Tuesday, June 25, 2013

Weather or Not

The National Weather Service generates marine weather forecasts, including wind and wave conditions.  And this data is available everywhere.  On the weather radio, on the Internet, even on smartphone apps.  Before heading out sailing, I always check the marine forecast.  But I have no idea why.

The marine weather forecast actually "predicts" several days out, but these predictions, like most weather forecasts in the Pacific Northwest are so notoriously inaccurate that I am going to skip over complaining about these.   No, it the the "day of" predictions that I take issue with.  To start to understand the issue, let's take a look at an example of what the forecast actually looks like:


You may think that the question here is one of accuracy, and indeed, I have been out on "WIND 5 TO 15 KT" days, and has it be dead calm.   Yet, this isn't the real issue.  The real issue is, even if this is accurate, how does it help me? 

You don't have to have spent much time sailing to know that there is a huge difference between a 5 knot wind and a 15 knot wind.  In fact, it is worse than it looks, because the force the wind exerts on the sails isn't proportional to the wind speed, but rather the wind speed squared.  So, at 15 kts, the wind is exerting 9 times the force on the sails that it was at 5 kts!   As a side note, the force on the sail is directly proportional to sail area.  So, to maintain the same force on the sails, if the wind speed triples, you'd have to reduce sail area to 1/9th of what it was.

For Solitude III, 5 knots of wind means trimming out the sails, leaning back, lounging in the cockpit, sipping iced coffee, as the boat calmly glides over the water.  On the other hand, 15 kts means you'd better have a reef in, crew aboard, and desire to thrash about in exciting conditions.   I'll go sailing in 5 kts of wind all day, any day.  But, honestly, though sailing Solitude in 15kts of wind is a lot of fun, seldom do I want to go out in those conditions singlehanded! So, how does telling me that the wind will be 5 to 15 kts help me?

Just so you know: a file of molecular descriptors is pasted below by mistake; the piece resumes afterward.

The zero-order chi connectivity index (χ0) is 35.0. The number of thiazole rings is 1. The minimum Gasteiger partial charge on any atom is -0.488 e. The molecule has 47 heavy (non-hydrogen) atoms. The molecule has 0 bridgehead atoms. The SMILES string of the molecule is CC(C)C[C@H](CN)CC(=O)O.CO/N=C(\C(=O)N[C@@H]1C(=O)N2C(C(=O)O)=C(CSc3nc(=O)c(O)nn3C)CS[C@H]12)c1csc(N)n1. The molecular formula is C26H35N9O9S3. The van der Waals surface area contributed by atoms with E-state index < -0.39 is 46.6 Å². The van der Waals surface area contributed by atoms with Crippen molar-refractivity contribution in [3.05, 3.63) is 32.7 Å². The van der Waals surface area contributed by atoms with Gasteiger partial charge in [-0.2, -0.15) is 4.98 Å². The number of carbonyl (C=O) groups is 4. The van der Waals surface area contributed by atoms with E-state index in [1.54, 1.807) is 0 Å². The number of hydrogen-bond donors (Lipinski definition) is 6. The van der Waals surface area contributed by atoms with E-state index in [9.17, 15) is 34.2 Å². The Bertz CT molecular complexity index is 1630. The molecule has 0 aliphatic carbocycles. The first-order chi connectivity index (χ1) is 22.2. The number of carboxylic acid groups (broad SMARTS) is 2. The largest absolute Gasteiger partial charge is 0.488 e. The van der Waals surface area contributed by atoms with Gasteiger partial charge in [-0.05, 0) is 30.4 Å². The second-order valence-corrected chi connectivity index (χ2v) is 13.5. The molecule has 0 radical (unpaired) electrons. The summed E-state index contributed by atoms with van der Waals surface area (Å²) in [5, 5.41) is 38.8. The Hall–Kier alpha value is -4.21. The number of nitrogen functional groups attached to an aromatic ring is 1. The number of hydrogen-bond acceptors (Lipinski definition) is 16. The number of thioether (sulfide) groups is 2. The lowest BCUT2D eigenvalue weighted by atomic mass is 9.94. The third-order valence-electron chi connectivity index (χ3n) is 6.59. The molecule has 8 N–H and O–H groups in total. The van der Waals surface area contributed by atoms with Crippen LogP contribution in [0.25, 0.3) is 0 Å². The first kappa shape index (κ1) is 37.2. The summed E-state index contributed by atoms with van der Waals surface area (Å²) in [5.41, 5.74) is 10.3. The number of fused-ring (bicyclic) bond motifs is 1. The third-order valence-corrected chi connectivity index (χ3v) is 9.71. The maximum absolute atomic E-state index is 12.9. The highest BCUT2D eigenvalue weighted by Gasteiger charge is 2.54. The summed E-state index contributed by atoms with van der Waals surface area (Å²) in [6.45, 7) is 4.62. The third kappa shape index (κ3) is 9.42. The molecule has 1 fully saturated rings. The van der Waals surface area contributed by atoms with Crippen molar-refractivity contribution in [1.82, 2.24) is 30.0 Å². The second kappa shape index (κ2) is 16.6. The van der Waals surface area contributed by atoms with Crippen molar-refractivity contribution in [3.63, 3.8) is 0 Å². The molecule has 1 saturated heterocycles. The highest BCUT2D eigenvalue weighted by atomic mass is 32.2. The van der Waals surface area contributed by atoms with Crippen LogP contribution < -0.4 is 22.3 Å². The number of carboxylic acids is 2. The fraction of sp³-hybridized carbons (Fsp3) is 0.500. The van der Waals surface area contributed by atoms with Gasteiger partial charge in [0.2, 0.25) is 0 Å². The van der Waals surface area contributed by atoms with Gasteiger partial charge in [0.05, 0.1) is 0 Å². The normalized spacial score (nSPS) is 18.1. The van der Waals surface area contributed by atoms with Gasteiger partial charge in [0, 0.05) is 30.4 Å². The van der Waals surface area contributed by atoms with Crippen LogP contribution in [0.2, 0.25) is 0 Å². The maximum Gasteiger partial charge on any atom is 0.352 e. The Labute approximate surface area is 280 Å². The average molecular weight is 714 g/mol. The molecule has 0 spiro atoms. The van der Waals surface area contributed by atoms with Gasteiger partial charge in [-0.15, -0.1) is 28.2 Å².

Likewise, what does WIND WAVES 2FT OR LESS mean?  Wind waves of 2 ft make for a pretty bumpy ride on a boat like Solitude.  But, according to the forecast, the wave may be less that 2 ft...they may be 1 ft waves, or the sea may be glassy calm.  Aside from assuring me that (assuming an accurate forecast) conditions won't be so rough that  I'll be risking life and limb if I go out, I again must ask, how does this help me? 

I could continue.  What exactly do you mean by "AFTERNOON" or "TONIGHT?"  "A CHANCE OF SHOWERS."   How big of a chance?  Give me something, anything. 

Friday, June 21, 2013

Love Me Tender, Volume III

Every time I have built a boat, there has come a point where progress ground to a halt for weeks or longer.  Every time.   Looking back on this, there are a couple of key factors that lead to crossing the event horizon into the boat building black hole.  First, usually there's some sanding that needs to be done on the project.   Also, the weather usually is improving and other activities start competing for my time...hiking, kayaking, house 'n garden maintenance, maybe even getting out sailing in my newly completed PocketShip, Solitude III.   In any event, my desire  to spend time in the garage working is severely diminished.  And knowing that all I have to look forward to is sanding....

This is currently the case with the Eastport Pram project.  I have several epoxy-covered planks sitting there waiting to be sanded.   After about an hour of sanding, I would be able to start stitching the hull togother and have the enormous boost of seeing the boat quickly come together.  Indeed, in the interest of making progress, and getting that big morale boost, I've even been tempted to skip sanding all together...just get the hull together now and sand later.  But sealing and sanding the interior of the planks, while the are still flat, accessible, and easy to sand is the entire reason that I could decide to seal them in epoxy before stitching!  I don't want to have to sand the inside of the boat once it is stitched.  No way.

Elliot Creek Falls
So, for now, the project is sitting there, waiting for me.  Now, if you'll excuse me, it is time to go hiking...